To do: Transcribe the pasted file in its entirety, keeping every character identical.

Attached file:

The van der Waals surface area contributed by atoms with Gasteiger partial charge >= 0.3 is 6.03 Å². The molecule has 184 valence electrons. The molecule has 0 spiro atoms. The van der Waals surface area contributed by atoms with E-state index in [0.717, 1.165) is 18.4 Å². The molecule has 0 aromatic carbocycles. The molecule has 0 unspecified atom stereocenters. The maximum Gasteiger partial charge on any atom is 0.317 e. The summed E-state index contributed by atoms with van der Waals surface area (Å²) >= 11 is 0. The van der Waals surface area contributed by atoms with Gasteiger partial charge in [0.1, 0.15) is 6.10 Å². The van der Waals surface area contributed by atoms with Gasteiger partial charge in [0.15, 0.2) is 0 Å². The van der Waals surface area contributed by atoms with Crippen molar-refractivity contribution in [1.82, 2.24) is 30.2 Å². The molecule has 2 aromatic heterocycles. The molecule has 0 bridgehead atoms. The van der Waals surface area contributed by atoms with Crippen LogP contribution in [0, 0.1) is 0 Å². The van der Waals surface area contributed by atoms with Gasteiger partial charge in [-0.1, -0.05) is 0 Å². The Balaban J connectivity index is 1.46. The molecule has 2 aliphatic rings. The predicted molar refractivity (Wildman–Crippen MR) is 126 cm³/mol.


The van der Waals surface area contributed by atoms with Gasteiger partial charge >= 0.3 is 6.03 Å². The molecule has 184 valence electrons. The molecule has 0 spiro atoms. The van der Waals surface area contributed by atoms with E-state index in [0.717, 1.165) is 18.4 Å². The molecule has 0 aromatic carbocycles. The molecule has 0 unspecified atom stereocenters. The maximum Gasteiger partial charge on any atom is 0.317 e. The summed E-state index contributed by atoms with van der Waals surface area (Å²) >= 11 is 0. The van der Waals surface area contributed by atoms with Gasteiger partial charge in [0.1, 0.15) is 6.10 Å². The van der Waals surface area contributed by atoms with Gasteiger partial charge in [0.15, 0.2) is 0 Å². The van der Waals surface area contributed by atoms with Crippen molar-refractivity contribution in [1.82, 2.24) is 30.2 Å². The molecule has 2 aromatic heterocycles. The molecule has 0 bridgehead atoms. The van der Waals surface area contributed by atoms with Crippen LogP contribution in [0, 0.1) is 0 Å². The van der Waals surface area contributed by atoms with Gasteiger partial charge in [-0.1, -0.05) is 0 Å². The Balaban J connectivity index is 1.46. The molecule has 2 aliphatic rings. The predicted molar refractivity (Wildman–Crippen MR) is 126 cm³/mol.